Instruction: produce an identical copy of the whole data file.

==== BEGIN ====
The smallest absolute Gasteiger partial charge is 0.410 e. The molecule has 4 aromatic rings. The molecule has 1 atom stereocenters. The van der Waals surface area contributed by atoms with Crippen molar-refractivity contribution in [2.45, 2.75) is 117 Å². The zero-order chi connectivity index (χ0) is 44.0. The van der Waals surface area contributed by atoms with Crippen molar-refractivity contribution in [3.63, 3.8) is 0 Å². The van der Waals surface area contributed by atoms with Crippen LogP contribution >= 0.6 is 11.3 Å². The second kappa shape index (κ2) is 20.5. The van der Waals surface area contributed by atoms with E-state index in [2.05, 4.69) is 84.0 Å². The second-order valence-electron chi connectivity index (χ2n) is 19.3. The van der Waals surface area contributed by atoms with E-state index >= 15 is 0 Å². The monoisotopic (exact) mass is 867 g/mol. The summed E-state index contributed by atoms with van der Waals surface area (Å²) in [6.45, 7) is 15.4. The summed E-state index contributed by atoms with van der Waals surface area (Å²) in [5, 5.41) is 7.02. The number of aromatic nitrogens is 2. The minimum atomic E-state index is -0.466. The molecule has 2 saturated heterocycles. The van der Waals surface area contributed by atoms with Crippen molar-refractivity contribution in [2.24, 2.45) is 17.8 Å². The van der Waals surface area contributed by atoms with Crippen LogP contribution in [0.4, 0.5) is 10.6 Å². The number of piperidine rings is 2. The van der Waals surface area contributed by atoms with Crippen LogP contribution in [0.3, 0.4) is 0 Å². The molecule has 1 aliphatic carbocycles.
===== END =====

The smallest absolute Gasteiger partial charge is 0.410 e. The molecule has 4 aromatic rings. The molecule has 1 atom stereocenters. The van der Waals surface area contributed by atoms with Crippen molar-refractivity contribution in [2.45, 2.75) is 117 Å². The zero-order chi connectivity index (χ0) is 44.0. The van der Waals surface area contributed by atoms with Crippen molar-refractivity contribution in [3.63, 3.8) is 0 Å². The van der Waals surface area contributed by atoms with Crippen LogP contribution >= 0.6 is 11.3 Å². The second kappa shape index (κ2) is 20.5. The van der Waals surface area contributed by atoms with E-state index in [2.05, 4.69) is 84.0 Å². The second-order valence-electron chi connectivity index (χ2n) is 19.3. The van der Waals surface area contributed by atoms with E-state index >= 15 is 0 Å². The monoisotopic (exact) mass is 867 g/mol. The summed E-state index contributed by atoms with van der Waals surface area (Å²) in [6.45, 7) is 15.4. The summed E-state index contributed by atoms with van der Waals surface area (Å²) in [5, 5.41) is 7.02. The number of aromatic nitrogens is 2. The minimum atomic E-state index is -0.466. The molecule has 2 saturated heterocycles. The van der Waals surface area contributed by atoms with Crippen molar-refractivity contribution in [2.24, 2.45) is 17.8 Å². The van der Waals surface area contributed by atoms with Crippen LogP contribution in [0.4, 0.5) is 10.6 Å². The number of piperidine rings is 2. The van der Waals surface area contributed by atoms with Crippen LogP contribution in [0.3, 0.4) is 0 Å². The molecule has 1 aliphatic carbocycles.